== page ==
Is it good to say

the smaller the parameter is, the outer the curve.

or alternatively,

the bigger the parameter is, the inner the curve.

I don't feel they are natural. What do you think?

I am not sure if "outer" and "inner" here can be used as the comparative degree form of adjectives "out" and "in"? Can "out" and "in" be adjectives?


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  • I may not be completely understanding the question, but could you say "the greater the curve" and "the lesser/smaller the curve"? – nxx Feb 5 '14 at 1:23
  • By "parameter" you mean the horizontal X axis, right? And by "bigger curve" I'm assuming you mean the "roundness" or a curve, right? Are you trying to describe [A] the way any single curve behaves (they all behave similarly) or are you trying to describe [B] some relationship between the three curves: for example, at x=1, the three curves are all bunched up together, while at x=1.25, the curves are separated from each other... are you trying to describe this [B]? – CoolHandLouis Feb 5 '14 at 11:34
  • @CoolHandLouis: the parameter is $\Phi$ (Φ) and I try to describe the relations between the curves. – Tim Feb 5 '14 at 11:36
  • Instead of "inner" or "outer" you could just say "further in" and "further out". – hairboat Feb 5 '14 at 14:33
  • Though this will not answer your curvature question, in my opinion, it would be more natural to write in a technical paper: The larger Φ values give the larger ω values than the smaller Φ values. – Damkerng T. Feb 5 '14 at 17:01

I think you're intuition is telling you the right thing: those don't sound natural. One way to say it might be,

The greater the parameter, the greater the value of Y with respect to X.

although that sounds a bit technical. If you wanted a more informal way to say it, you could try,

The curves move higher on the graph as the parameter increases.


If you want to avoid technical-sounding explanations, you can just say "the bigger the parameter is, the flatter the curve is." Alternatively, "the smaller the parameter is, the more rounded the curve is." (It's more accurate to say that the curve is rounded than to say it's round.) Less formally, you can say "the bigger the parameter, the flatter the curve." "Is" is implied in this case.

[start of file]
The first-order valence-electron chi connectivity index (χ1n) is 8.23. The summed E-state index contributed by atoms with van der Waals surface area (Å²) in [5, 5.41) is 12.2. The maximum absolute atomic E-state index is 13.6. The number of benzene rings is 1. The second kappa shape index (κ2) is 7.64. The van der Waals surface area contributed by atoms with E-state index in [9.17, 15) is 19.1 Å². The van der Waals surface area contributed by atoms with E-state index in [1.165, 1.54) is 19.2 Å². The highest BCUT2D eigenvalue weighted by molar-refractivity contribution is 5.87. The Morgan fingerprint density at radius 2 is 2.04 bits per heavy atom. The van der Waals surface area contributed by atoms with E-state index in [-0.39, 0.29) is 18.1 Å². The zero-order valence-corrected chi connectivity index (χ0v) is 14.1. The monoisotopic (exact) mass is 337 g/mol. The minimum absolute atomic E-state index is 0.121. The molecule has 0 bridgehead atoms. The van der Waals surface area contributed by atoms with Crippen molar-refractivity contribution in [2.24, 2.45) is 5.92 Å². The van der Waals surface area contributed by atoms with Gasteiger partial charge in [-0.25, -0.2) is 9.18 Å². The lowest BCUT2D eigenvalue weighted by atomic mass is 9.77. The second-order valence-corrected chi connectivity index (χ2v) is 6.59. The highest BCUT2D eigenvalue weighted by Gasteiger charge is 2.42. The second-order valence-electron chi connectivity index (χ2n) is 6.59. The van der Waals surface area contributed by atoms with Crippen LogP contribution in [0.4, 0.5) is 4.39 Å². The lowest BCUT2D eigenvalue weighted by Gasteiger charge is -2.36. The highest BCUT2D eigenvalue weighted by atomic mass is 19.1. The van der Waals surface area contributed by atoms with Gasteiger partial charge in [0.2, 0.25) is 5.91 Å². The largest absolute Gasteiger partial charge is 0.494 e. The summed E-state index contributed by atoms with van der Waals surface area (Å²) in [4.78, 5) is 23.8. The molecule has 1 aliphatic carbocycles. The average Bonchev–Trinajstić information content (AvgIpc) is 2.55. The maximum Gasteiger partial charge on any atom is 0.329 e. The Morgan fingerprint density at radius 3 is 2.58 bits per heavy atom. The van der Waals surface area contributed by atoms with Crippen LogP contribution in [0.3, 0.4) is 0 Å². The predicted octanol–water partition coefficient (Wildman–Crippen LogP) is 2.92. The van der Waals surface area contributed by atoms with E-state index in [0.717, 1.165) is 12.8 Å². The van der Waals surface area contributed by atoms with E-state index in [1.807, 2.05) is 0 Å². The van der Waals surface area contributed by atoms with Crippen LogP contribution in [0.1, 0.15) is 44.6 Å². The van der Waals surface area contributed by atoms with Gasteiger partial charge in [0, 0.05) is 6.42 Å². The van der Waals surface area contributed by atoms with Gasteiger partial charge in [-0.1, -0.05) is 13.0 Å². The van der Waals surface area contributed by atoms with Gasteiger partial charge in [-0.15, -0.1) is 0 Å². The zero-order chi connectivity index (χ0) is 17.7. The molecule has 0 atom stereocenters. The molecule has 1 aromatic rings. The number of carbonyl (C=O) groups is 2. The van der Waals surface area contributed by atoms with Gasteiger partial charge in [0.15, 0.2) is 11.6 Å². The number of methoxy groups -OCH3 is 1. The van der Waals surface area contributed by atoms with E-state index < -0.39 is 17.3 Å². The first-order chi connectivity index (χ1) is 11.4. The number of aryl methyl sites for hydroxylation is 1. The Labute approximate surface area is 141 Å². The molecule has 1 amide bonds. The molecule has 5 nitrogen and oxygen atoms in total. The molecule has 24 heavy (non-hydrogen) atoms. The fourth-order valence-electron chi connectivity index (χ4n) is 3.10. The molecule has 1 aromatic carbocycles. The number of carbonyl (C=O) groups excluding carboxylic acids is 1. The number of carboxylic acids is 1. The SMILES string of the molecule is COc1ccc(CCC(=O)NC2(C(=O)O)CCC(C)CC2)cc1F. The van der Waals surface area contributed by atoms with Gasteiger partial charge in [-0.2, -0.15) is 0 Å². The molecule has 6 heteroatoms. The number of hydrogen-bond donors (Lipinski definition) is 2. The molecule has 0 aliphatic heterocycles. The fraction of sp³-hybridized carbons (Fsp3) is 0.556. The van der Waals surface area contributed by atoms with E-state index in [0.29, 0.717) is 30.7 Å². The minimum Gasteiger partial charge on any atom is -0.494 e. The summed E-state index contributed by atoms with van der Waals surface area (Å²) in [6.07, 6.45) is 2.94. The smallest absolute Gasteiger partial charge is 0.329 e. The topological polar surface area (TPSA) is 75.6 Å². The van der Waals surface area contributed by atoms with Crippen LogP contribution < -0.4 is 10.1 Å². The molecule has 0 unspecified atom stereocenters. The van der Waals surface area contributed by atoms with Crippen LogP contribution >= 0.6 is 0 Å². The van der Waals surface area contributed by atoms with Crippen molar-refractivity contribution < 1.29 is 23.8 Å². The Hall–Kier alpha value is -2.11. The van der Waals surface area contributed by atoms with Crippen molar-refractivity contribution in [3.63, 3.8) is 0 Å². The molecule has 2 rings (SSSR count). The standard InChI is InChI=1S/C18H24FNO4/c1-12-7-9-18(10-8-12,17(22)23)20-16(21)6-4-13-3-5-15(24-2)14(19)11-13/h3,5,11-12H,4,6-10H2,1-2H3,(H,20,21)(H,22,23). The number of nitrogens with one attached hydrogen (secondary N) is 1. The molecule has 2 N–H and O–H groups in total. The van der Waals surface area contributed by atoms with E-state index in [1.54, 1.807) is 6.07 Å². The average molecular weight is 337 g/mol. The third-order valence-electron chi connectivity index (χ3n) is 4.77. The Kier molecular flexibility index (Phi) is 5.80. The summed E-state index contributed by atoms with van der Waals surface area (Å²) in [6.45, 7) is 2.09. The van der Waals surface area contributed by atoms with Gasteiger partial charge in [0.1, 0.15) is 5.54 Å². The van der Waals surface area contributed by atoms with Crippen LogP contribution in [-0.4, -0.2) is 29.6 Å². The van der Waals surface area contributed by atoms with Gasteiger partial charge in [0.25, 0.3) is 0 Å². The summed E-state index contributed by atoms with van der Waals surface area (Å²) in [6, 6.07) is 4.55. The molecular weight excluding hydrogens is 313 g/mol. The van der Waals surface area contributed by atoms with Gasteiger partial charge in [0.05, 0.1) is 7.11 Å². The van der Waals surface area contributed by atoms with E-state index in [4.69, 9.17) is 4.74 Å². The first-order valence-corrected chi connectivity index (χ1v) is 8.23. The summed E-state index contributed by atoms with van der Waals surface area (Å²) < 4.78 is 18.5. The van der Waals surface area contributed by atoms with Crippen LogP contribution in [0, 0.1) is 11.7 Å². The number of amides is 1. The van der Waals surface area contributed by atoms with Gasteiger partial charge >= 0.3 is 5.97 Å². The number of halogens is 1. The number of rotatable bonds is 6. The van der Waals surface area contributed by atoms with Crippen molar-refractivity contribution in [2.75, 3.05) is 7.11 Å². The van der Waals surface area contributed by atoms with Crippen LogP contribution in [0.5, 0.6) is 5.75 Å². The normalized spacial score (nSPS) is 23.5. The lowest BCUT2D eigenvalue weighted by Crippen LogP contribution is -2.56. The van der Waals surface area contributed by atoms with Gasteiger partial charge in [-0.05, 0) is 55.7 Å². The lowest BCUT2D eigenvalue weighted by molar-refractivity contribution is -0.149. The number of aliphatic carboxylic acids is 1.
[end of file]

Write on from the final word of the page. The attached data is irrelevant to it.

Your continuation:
Now, out and in are prepositions, and outer and inner are adjectives. So, outer and inner are not comparatives of out and in, although they look as if they are. (The comparatives of outer and inner are "more outer" and "more inner".)


The smaller the parameter, the bigger the curvature.
The larger the parameter, the smaller the curvature.
The (concave) graph flattens-out at about 1.3 and above.

The slope-of-the-graph (aka "the curve") flattens-out at about 1.3 and above. So you might be trying to say something like, "We see the effect of <SomeTechnicalThing> where the curve flattens-out at higher values of the parameter."

A more complete description might be, "The variable slope is always negative, decreasing (concave) at smaller X values and flattens-out (becomes linear) at about 1.3 and above."

  • I think the O.P. is trying to describe the relationship between the three lines, not the shape of any one particular line. Also, when speaking of the place where a curve flattens out, a relatively common expression is knee of the curve. – J.R. Feb 5 '14 at 11:04
  • @JR - I have reservations about answering these technical questions in ELL. Should we be doing more to get people to provide more context first? So we can know better what their needs are in asking so we can answer better? I was on the fence whether or not to vote this one closed since it was so techy/mathy. – CoolHandLouis Feb 5 '14 at 11:22
  • Feel free to leave comments imploring O.P.'s to add a little more context to their questions. That way, it won't seem like I'm the sole curmudgeon with an axe to grind. :^) – J.R. Feb 5 '14 at 11:59

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